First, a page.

Oxidation is the primary process that shortens engine oil life, in the absence of external contaminants. Oxidation is the interaction between oxygen and hydrocarbons, which depends on operating conditions and oxidation resistance of the oil [1]. The oxidation process generates harmful acids in engine oil [1,2,3,4]. Oil additives of antioxidants and detergents are critical to counteract oxidation. Antioxidants react with free radicals to form stable molecules and prevent hydrocarbon breakdown and carbon-based acid formation [5]. Detergents are used to neutralize any acids present and to minimize acidic effects of corrosion and deposits on the metal surfaces of an engine [3,6]. If oil use continues after detergent additives have been reduced, sludge forms [7] and oil viscosity increases [4]. Standardized engine oil analysis methods [8] are available to estimate the remaining ability of detergents to neutralize acids by measuring the total base number (TBN; mg·KOH/g) of engine oil. TBN is a measure of the detergent content in engine oil and thus its ability to neutralize acidic compounds [3]. TBN was recommended as an indicator of when to change oil [3] with a rejection limit of 50% of the TBN of new engine oil [9] and experimental on-line sensors were developed for engines [10].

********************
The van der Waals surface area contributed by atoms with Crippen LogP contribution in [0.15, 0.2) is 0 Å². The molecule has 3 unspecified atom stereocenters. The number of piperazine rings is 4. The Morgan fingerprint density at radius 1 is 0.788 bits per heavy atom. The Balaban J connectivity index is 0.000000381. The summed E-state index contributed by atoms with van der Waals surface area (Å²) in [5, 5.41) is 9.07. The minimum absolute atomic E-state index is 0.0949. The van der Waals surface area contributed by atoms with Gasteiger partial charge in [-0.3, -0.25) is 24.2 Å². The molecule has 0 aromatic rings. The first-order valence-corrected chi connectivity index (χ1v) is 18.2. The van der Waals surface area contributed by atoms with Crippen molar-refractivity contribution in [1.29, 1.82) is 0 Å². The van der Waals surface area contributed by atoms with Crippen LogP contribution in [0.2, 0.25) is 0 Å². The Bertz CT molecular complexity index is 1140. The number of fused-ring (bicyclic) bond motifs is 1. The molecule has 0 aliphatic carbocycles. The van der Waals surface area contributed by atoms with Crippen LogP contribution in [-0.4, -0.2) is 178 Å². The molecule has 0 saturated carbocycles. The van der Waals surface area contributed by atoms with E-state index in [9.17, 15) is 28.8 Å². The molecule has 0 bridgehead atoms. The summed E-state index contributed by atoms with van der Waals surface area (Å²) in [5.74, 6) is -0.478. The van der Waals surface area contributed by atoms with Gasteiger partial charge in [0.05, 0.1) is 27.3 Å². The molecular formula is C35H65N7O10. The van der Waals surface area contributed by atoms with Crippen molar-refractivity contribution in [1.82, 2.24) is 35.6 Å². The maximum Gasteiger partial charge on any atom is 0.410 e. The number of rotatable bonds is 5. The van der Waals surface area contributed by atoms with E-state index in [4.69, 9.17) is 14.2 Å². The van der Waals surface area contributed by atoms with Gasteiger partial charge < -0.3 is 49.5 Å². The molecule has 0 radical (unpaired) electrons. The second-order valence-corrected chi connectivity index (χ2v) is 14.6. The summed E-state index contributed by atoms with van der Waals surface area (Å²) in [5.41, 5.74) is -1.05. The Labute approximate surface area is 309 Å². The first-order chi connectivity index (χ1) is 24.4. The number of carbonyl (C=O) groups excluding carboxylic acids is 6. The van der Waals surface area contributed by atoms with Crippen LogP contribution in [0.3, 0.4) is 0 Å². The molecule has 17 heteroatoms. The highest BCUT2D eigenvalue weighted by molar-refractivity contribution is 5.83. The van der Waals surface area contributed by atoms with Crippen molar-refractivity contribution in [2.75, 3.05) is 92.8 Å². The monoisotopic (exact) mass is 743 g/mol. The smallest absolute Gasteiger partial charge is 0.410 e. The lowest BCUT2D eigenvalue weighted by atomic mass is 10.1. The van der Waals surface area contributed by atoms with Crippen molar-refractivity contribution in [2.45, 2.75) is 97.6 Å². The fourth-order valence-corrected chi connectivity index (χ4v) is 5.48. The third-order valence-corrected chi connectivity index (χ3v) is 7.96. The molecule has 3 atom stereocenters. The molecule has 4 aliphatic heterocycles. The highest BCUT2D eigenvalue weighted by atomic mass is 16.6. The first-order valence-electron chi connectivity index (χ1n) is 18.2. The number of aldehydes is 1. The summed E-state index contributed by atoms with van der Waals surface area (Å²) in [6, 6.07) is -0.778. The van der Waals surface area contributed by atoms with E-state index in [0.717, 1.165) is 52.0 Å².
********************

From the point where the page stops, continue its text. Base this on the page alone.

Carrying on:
Alternative methods of measuring oxidation resistance of engine oil have been studied as precursors to a real-time sensor system. These include custom sensors [11,12,13,14,15,16,17,18,19,20] and spectrometers [2,21,22]. Terahertz (THz; 100 GHz to 10 THz) is a more recent spectroscopy advancement that uses terahertz waves with amplitude measured in the time domain for the desired sample and an empty sample holder (reference). The comparative results of the sample and reference are generally transformed into a frequency domain and characterized as the refractive index and absorption coefficient. THz time-domain spectroscopy (THz-TDS) has been applied to various lubricating oil products. An oil base stock and eight different levels of zinc dialkyldithiophosphate (ZDDP) additives were characterized by THz-TDS and distinguished, with the absorption coefficient increasing with ZDDP concentration [23]. The THz-TDS absorption coefficient distinguished among three base oils and four oils with additives [24]. The same study found noticeable differences in the absorption coefficient of the same engine oil when fresh, after six months of use, and after three years of use with the absorption coefficient increasing with time of use [24]. A THz-TDS study of three grades (SAE 5W20, 10W30, 20W50) of gasoline engine oil found that the refractive index increased with oil viscosity [25]. Hydraulic, diesel engine, gasoline engine, and gear oil were compared with THz-TDS and the refractive index was used to determine the type of oil based on its viscosity and different absorption coefficient peaks were noted for the oils [26]. Gasoline engine oil (SAE 5W20) was contaminated with 0%, 4%, 8%, and 12% gasoline fuel and characterized by THz-TDS, resulting in both the refractive index and absorption coefficient being used to distinguish among the contamination levels [27]. Both the refractive index and absorption coefficient of THz-TDS distinguished among 0%, 0.1% and 0.2% water contamination of diesel engine oil with the refractive index and absorption coefficient increasing with water contamination [28]. When gasoline engine oil (SAE 5W20) was thermally oxidized for 0 h, 48 h, 96 h, and 144 h and submitted to THz-TDS, the absorption coefficient was able to distinguish among the four oxidation times when the same cuvette was used [29].